Academics Join GMO Labeling War Between Big Ag and Organic Industries

Scientists as Weapons in the GMO Labeling Debate

Monsanto and other biotech industry big shots are recruiting academics to speak on their behalf, in an attempt to combat the bad press their genetically modified food products receive, reports the New York Times. The news is based on a series of emails released by the company.

Meanwhile, companies with interests in organic foods—such as Organic Valley, Whole Foods, Stonyfield Farm, and United Natural Foods, Inc.—are recruiting their own group of experts to advocate in favor of GMO labeling.

According to The New York Times:

The emails provide a rare view into the strategy and tactics of a lobbying campaign that has transformed ivory tower elites into powerful players. The use by both sides of third-party scientists, and their supposedly unbiased research, helps explain why the American public is often confused as it processes the conflicting information.

This long standing argument has heated up as Congress debates the Safe and Accurate Food Labeling Act of 2015, which GMO labeling advocates have nicknamed the Deny Americans the Right to Know Act (DARK Act). The bill would create a framework for a federally standard—but voluntary—GMO labeling system, which would essentially preempt the current patchwork of state and local labeling laws, making them unenforceable. The bill would also block any FDA GMO labeling efforts.

The lobbying effort has led to big payoffs for Monsanto, including the approval of new genetically modified seeds, reports The New York Times.

Charla Lord, a Monsanto spokeswoman, said that partnerships with academics are about clarifying science. “It is in the public interest for academics to weigh in credibly, not only to consumers but to stakeholders like lawmakers and regulators as well,” she said to The New York Times.

Labeling advocates have expressed concern, however, after documents obtained by the publication revealed that scientists like Dr. Kevin M. Folta, Chairman of the Horticultural Sciences Department at the University of Florida, received undisclosed grants in unknown amounts to help with the biotech outreach effort.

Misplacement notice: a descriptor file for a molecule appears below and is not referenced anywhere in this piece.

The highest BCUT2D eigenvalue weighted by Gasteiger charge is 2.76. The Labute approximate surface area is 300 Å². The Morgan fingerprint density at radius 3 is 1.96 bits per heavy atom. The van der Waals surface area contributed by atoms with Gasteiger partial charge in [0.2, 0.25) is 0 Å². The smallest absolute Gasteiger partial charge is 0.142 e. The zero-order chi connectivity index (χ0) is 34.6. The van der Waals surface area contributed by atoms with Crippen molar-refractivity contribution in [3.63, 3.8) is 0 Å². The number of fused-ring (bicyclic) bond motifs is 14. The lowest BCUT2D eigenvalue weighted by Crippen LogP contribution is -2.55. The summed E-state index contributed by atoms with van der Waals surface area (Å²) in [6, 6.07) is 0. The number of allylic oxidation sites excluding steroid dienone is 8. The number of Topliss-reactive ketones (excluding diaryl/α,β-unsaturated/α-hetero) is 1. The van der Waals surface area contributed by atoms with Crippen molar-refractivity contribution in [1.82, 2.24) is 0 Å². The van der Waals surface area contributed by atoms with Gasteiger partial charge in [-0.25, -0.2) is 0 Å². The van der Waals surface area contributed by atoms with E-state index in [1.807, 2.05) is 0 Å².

“Nobody tells me what to say, and nobody tells me what to think,” he said to The New York Times. “Every point I make is based on evidence.”

The previously undisclosed information was obtained in thousands of emails requested by the nonprofit U.S. Right to Know, which has close ties to the organic industry. While scientists like Dr. Folta reject assertions that they have been compensated personally, travel to events where they advocated for Monsanto were paid for by the company. That said, organic industries have also used academics to convey their message.

Again, The New York Times:

At Washington State, Dr. [Charles] Benbrook was supported by many of the same financial backers, including Organic Valley, Whole Foods, Stonyfield and United Natural Foods Inc. The companies stayed closely involved in his research and advocacy, helping him push reporters to write about his studies, including one concluding that organic milk, produced without any G.M.O.-produced feed for the cows, had greater nutritional value.

Although the Safe and Accurate Food Labeling Act of 2015 has already passed in the House of Representatives, the debate and lobbying efforts will likely continue as the bill is considered by the Senate with scientists presenting their findings on behalf of both sides.

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Man reading labels image via Shuttershock